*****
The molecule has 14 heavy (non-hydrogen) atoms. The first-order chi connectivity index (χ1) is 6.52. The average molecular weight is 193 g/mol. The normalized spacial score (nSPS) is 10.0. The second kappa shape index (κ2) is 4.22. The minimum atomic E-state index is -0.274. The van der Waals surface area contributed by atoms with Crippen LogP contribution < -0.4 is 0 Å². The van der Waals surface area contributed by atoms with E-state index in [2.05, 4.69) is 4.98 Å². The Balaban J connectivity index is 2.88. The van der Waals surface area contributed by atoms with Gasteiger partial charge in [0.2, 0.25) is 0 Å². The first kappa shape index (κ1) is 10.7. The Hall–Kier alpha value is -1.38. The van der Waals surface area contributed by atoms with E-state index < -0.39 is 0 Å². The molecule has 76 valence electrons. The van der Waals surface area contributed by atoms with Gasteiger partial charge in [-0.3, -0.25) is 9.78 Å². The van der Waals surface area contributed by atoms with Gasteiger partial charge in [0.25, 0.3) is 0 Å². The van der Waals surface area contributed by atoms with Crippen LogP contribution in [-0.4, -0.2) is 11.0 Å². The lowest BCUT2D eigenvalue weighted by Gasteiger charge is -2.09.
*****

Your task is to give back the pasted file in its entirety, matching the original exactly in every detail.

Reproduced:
The molecule has 14 heavy (non-hydrogen) atoms. The first-order chi connectivity index (χ1) is 6.52. The average molecular weight is 193 g/mol. The normalized spacial score (nSPS) is 10.0. The second kappa shape index (κ2) is 4.22. The minimum atomic E-state index is -0.274. The van der Waals surface area contributed by atoms with Crippen LogP contribution < -0.4 is 0 Å². The van der Waals surface area contributed by atoms with E-state index in [2.05, 4.69) is 4.98 Å². The Balaban J connectivity index is 2.88. The van der Waals surface area contributed by atoms with Gasteiger partial charge in [0.2, 0.25) is 0 Å². The first kappa shape index (κ1) is 10.7. The Hall–Kier alpha value is -1.38. The van der Waals surface area contributed by atoms with E-state index < -0.39 is 0 Å². The molecule has 76 valence electrons. The van der Waals surface area contributed by atoms with Gasteiger partial charge in [-0.3, -0.25) is 9.78 Å². The van der Waals surface area contributed by atoms with Gasteiger partial charge in [0.25, 0.3) is 0 Å². The van der Waals surface area contributed by atoms with Crippen LogP contribution in [-0.4, -0.2) is 11.0 Å². The lowest BCUT2D eigenvalue weighted by Gasteiger charge is -2.09.